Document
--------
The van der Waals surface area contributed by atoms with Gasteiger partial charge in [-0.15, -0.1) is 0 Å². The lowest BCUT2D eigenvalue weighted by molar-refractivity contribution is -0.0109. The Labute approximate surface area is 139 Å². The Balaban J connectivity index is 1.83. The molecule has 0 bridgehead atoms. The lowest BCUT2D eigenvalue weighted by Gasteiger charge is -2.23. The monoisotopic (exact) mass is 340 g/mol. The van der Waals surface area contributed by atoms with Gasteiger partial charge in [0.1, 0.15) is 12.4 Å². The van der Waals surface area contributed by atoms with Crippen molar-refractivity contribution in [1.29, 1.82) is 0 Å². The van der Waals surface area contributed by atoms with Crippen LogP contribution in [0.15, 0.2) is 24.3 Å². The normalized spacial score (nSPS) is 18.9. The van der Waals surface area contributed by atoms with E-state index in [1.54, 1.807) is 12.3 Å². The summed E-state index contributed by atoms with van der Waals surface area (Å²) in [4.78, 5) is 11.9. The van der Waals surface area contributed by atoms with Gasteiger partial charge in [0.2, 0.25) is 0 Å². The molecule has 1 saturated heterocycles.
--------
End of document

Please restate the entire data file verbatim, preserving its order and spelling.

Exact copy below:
The van der Waals surface area contributed by atoms with Gasteiger partial charge in [-0.15, -0.1) is 0 Å². The lowest BCUT2D eigenvalue weighted by molar-refractivity contribution is -0.0109. The Labute approximate surface area is 139 Å². The Balaban J connectivity index is 1.83. The molecule has 0 bridgehead atoms. The lowest BCUT2D eigenvalue weighted by Gasteiger charge is -2.23. The monoisotopic (exact) mass is 340 g/mol. The van der Waals surface area contributed by atoms with Gasteiger partial charge in [0.1, 0.15) is 12.4 Å². The van der Waals surface area contributed by atoms with Crippen molar-refractivity contribution in [1.29, 1.82) is 0 Å². The van der Waals surface area contributed by atoms with Crippen LogP contribution in [0.15, 0.2) is 24.3 Å². The normalized spacial score (nSPS) is 18.9. The van der Waals surface area contributed by atoms with E-state index in [1.54, 1.807) is 12.3 Å². The summed E-state index contributed by atoms with van der Waals surface area (Å²) in [4.78, 5) is 11.9. The van der Waals surface area contributed by atoms with Gasteiger partial charge in [0.2, 0.25) is 0 Å². The molecule has 1 saturated heterocycles.